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Younger baby boomers might have particularly difficult problems paying for long-term care because they have lower rates of homeownership than previous generations, according to a report released Monday by the Harvard Joint Center for Housing Studies and the AARP.
Minnesota routinely is named best state for long-term care, as it was last week in AARP's 2014 scorecard. AARP held a panel discussion to unveil the rankings, and of course an official from Minnesota was on hand to share his state's secret sauce. But the panel also featured a speaker from Mississippi, one of the lowest-ranking states. I came away thinking that Minnesota actually might not have much to teach Mississippi — and questioning what these types of state rankings accomplish.
States with the best long-term care systems tend to favor home- and community-based options but do not view nursing homes as the enemy, officials said at the unveiling of new rankings Thursday. Minnesota again topped the scorecard produced by the AARP Public Policy Institute with support from The SCAN Foundation and The Commonwealth Fund.
The frequency of hospital observation stays skyrocketed and long stays became much more common between 2001 and 2009, according to a new report from the AARP Public Policy Institute.
I recently watched the presidential inauguration from the comfort of a fake leather couch at a car dealership. Over the din of overhead pages for the service department, Sales Manager in Chief Barack Obama was making an aggressive pitch, and I half expected him to finish his speech by asking, "So, America, what can I do to get you into this brand new future today?"
The eligibility age for Medicare should be raised from 65 to 70 years, and the program should include private plans competing with the current fee-for-service model, the Business Roundtable proposed Wednesday.
Family caregivers and family members needing emergency care are growing in number, and their combined impact is becoming evident to long term care professionals. Here are tips to help them in their time of crisis.
America's emergency rooms are full of families going through crisis situations. When an accident or illness requires a visit to the ER, many families are likely to enter the scene overwhelmed and unsure of what to do next for their loved one.
If the AARP convention last week was any indication, some seniors aren't buying what Paul Ryan is selling. The question is, are you?
Effective oversight is the key to ensuring access to care for states using managed care organizations for elderly and disabled Medicaid enrollees, a new report suggests.
Iowa lawmakers are considering legislation that would require direct care workers in nursing homes to be licensed and meet training standards.
The Affordable Care Act benefits nursing homes and other residential care facilities, according to an amicus curiae brief filed in the Supreme Court by six aging groups.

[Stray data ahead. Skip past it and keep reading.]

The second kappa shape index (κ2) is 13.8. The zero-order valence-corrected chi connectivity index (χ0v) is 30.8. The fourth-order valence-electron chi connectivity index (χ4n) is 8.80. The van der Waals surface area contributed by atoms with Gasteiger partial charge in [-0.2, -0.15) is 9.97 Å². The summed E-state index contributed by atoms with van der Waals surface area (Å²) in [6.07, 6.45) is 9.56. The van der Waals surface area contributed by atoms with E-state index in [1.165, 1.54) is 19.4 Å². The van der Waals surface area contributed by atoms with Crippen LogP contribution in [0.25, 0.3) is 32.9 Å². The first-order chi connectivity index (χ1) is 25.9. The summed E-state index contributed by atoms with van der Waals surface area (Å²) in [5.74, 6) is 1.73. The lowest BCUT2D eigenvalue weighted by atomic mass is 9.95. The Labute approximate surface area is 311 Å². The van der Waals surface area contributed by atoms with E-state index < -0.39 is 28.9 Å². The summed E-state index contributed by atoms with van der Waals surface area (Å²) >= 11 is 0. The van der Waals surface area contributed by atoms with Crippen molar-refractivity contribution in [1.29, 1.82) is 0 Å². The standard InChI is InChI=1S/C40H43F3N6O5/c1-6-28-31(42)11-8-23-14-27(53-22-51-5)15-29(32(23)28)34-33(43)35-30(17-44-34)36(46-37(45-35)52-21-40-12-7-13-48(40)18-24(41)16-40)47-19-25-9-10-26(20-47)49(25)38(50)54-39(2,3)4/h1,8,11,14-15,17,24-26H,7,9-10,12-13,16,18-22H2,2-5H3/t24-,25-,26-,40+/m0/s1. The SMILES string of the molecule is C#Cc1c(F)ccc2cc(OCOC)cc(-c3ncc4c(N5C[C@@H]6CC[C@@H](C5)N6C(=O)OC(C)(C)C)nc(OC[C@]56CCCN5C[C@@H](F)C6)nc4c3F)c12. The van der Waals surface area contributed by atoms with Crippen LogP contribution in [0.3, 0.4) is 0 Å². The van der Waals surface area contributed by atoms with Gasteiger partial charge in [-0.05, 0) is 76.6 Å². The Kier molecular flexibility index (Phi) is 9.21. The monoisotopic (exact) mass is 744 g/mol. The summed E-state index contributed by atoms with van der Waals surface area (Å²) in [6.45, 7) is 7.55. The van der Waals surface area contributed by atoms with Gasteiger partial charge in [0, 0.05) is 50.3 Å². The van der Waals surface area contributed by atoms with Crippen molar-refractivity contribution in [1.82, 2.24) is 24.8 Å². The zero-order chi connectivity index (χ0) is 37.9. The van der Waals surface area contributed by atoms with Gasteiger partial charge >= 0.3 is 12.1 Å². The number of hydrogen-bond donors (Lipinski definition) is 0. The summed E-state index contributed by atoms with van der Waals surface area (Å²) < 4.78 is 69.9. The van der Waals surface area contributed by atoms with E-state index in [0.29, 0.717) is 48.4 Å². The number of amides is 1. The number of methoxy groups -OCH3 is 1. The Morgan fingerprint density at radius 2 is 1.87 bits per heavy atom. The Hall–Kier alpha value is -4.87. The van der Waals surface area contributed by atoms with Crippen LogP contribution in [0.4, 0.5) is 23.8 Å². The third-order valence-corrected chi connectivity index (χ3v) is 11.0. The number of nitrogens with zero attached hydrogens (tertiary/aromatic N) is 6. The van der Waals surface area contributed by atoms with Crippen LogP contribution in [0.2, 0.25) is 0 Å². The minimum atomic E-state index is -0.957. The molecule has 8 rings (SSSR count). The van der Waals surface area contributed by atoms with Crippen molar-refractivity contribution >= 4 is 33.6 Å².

Senate Republicans are continuing to push for repeal of the CLASS Act.
Long-term care provider groups said at a congressional briefing Thursday that they want a Medicare policy on observation stays in hospitals to be changed.
Even states that are doing well with offering reasonably priced, high-quality long-term care support services could do better, according to a new report released by three aging advocacy groups.
Well over 40 million Americans provided care for an adult family member in 2009, representing an unpaid economic impact of approximately $450 billion, according to a new report from the AARP Public Policy Institute.
When the news release opened up on my computer screen, I had come to the realization: I've converted.
It's said approximately 90% of direct long-term care is performed by aides, and it is that category of worker that will be highlighted at a daylong summit Thursday in the nation's capital. The invitation-only event will feature a keynote address by Gerri Fiala, Deputy Assistant Secretary, Employment & Training Administration, U.S. Department of Labor. Stakeholders involved in eldercare, research and policy will conduct panel sessions focusing on current and future conditions.
Thirty-one states cut non-Medicaid aging and disability service programs in fiscal year 2010, while 28 states are planning such cuts in 2011 because of the recession. While state tax revenues have fallen to pre-recession levels, demand for such services have grown.
AARP, the powerful national seniors' group, today is expected to express its support for the House Democratic healthcare reform bill, according to news reports Wednesday.
As many as 60,000 seniors have cancelled their AARP memberships since July 1, news outlets have reported.
AARP on Tuesday issued a correction to a statement made by President Barack Obama at his town hall meeting earlier that day. It clarified that the seniors advocacy group has not officially backed any healthcare reform legislation drafts.
President Barack Obama Tuesday fielded questions about healthcare reform at a tele-town hall meeting sponsored by AARP, a powerful seniors advocacy group. He discussed living wills, Medicare Part D, and when he can expect his own AARP card.